Should big tech be broken up?
That was the big question five panelists grappled with Thursday during CES. The issue comes to the forefront as consumers are concerned about freedom of speech and companies’ accumulation of power, according to Zach Graves, head of policy at Lincoln Network. The network is “devoted to building alliance of liberty and technology,” according to its website.
Breaking up tech has become a talking point with political candidates such as Sen. Elizabeth Warren, who supports the idea.
Graves said he believes most people care about other political issues more, and that breaking up the companies would not solve fundamental problems.
“I see it as a lot more noise than actual substance,” he said.
Breaking up companies could hinder innovation, said Robert Atkinson, president of the Information Technology and Innovation Foundation think tank.
Bigger companies are able to offer services for free, he added, using Facebook’s acquisition and conversion of the online messaging service WhatsApp into a free app as an example.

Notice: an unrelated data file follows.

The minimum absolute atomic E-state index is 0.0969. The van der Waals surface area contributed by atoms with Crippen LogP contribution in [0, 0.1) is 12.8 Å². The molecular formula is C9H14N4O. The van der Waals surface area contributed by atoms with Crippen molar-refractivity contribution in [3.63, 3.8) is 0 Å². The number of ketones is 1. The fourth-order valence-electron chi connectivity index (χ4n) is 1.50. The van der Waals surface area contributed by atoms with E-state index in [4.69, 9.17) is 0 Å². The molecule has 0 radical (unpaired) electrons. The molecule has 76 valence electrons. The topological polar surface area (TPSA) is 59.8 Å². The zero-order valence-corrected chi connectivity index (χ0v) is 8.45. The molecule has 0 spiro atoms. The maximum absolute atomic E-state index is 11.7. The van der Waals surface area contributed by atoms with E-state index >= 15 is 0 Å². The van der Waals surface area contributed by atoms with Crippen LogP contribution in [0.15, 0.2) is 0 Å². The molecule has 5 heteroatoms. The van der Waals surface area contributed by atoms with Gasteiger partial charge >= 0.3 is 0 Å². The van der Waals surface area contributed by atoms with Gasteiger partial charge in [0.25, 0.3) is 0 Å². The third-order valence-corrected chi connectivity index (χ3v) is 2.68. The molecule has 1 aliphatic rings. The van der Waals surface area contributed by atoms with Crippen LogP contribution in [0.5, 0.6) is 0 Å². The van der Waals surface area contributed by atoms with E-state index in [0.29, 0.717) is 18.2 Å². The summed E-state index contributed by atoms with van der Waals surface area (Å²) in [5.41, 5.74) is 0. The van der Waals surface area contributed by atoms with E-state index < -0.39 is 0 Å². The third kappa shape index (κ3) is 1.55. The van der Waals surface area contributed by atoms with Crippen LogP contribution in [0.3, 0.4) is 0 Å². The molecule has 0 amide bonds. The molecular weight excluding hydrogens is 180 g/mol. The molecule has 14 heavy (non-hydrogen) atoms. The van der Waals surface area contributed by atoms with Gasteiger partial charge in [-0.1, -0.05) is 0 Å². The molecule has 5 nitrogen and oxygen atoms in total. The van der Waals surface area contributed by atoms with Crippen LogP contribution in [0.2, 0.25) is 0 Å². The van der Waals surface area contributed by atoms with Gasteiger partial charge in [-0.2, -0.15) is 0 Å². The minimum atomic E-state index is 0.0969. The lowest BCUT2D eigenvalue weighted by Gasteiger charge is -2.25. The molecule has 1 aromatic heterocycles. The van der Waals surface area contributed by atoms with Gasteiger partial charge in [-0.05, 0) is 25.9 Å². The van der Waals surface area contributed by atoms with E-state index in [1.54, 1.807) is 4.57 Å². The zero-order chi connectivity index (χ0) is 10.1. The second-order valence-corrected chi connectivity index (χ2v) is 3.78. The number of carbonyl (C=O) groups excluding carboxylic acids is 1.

“The simple fact big technology companies are big is not a problem in and of itself,” he said. “The size of these companies (has) enabled them to make big investments in the future … and if we try to break that up, we’re going to lose that.”
Charlotte Slaiman, senior policy counsel at Public Knowledge, said she had major concerns with the power big-tech companies have accumulated. She advocated for legislation to regulate them, as well as sector-specific review before any mergers in the industry.
“Our proposal is that there needs to be a regulator focused on dominant digital platforms, the ones that occupy that bottleneck/gatekeeper position,” Slaiman said.